Belarus closes western borders, saying protests are being driven by the West

Belarus closes western borders, saying protests are being driven by the West

Belarus closes western borders, saying protests are being driven by the west

Belarus President Alexander Lukashenko has closed the country’s borders with Poland and Lithuania and put the army on high alert, after six weeks of mass protests demanding he resigns. 

On Thursday, he repeated his claim that the wave of protesting in the country is being driven by the West. Lukashenko is facing increasing criticism from the US and the EU

Protesting began after the August 9 presidential election. Official results saw the authoritarian leader given a sixth term in office, but opponents say the results were manipulated. 

“We are forced to withdraw troops from the streets, put the army on high alert and close the state border on the west, primarily with Lithuania and Poland,” Lukashenko said at a women’s forum.

Lukashenko also said Belarus’s border with Ukraine would be strengthened.

“I don’t want my country to be at war. Moreover, I don’t want Belarus and Poland, Lithuania to turn into a theatre of military operations where our issues will not be resolved,” he said.

“Therefore, today in front of this hall of the most beautiful, advanced, patriotic people I want to appeal to the peoples of Lithuania, Poland and Ukraine – stop your crazy politicians, don’t let war break out!”

He did not mention neighbouring Latvia, which like Poland and Lithuania is a NATO member.

Police violence in the streets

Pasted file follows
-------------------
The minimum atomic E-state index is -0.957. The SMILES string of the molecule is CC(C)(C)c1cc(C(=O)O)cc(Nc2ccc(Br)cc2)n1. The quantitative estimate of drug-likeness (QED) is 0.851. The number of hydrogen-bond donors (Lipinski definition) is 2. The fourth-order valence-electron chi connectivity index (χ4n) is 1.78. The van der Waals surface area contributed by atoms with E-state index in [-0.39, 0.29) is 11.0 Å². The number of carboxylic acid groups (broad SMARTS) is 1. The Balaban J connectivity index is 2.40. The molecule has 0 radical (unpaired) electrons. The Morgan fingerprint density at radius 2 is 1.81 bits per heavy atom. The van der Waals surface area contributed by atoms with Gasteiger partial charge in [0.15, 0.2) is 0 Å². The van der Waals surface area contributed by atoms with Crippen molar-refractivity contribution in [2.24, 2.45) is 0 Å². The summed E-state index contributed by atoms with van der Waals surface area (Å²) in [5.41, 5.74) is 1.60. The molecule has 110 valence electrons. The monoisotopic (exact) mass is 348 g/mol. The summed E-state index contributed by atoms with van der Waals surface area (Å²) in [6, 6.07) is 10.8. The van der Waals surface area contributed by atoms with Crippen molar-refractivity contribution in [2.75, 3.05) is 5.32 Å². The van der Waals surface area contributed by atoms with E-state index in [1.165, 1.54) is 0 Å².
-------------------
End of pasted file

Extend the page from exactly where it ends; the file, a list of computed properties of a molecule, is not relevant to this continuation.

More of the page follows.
Belarus Protest
Belarus Protest

Only Thursday, the main opposition candidate in the disputed presidential elections, Svetlana Tikhanovskaya, said activists were compiling a list of officers who were allegedly involved in violence against protesters.

Nearly 7,000 people were detained and hundreds beaten by police during the first several days of the protests. 

Human rights groups are working with activists to identify the officers and officials, he said, adding the list will be shared with the US, the EU and Russia.

Tikhanovskaya said the opposition will name the list in honour of Alexander Taraikovsky – a protester who died in Minsk the day after the election as police dispersed peaceful demonstrators. 

Authorities claimed an explosive device Taraikovsky intended to throw at police blew up in his hands and killed him. But a video by The Associated Press news agency showed he was not holding any explosives when he fell to the ground. 

Alexander Taraikovsky remembered
Alexander Taraikovsky remembered

The US, EU criticises the election

The United States and the European Union have criticised the presidential election as neither free nor fair and urged the president to talk with the opposition – a call he rejected. 

Washington and Brussels are considering sanctions against Belarusian officials for alleged vote-rigging and the violence to the protests.

On Thursday, the European Parliament passed a resolution rejecting the official election results and saying it would not recognise Lukashenko as the legitimate president once his current term ends on November 5. 

Belarus’s foreign ministry responded: “We are disappointed that the European Parliament, positioning itself as a serious, objective and democratic structure, could not find the political will to look beyond its nose, overcome one-sidedness and not become a hostage to conventional cliches.”

Russia – Lukasheno’s main ally and sponsor – has continued its support for the Belarusian leader. 

Moscow announced this week it would offer a new $1.5bn loan to his government.

On Friday, Poland and Lithuania said they will both continue to offer medical and material assistance to those hurt and persecuted during the protests. 

Poland’s PM urged the EU and international lenders to offer at least one billion euros in economic support for Belarus and its businesses. 



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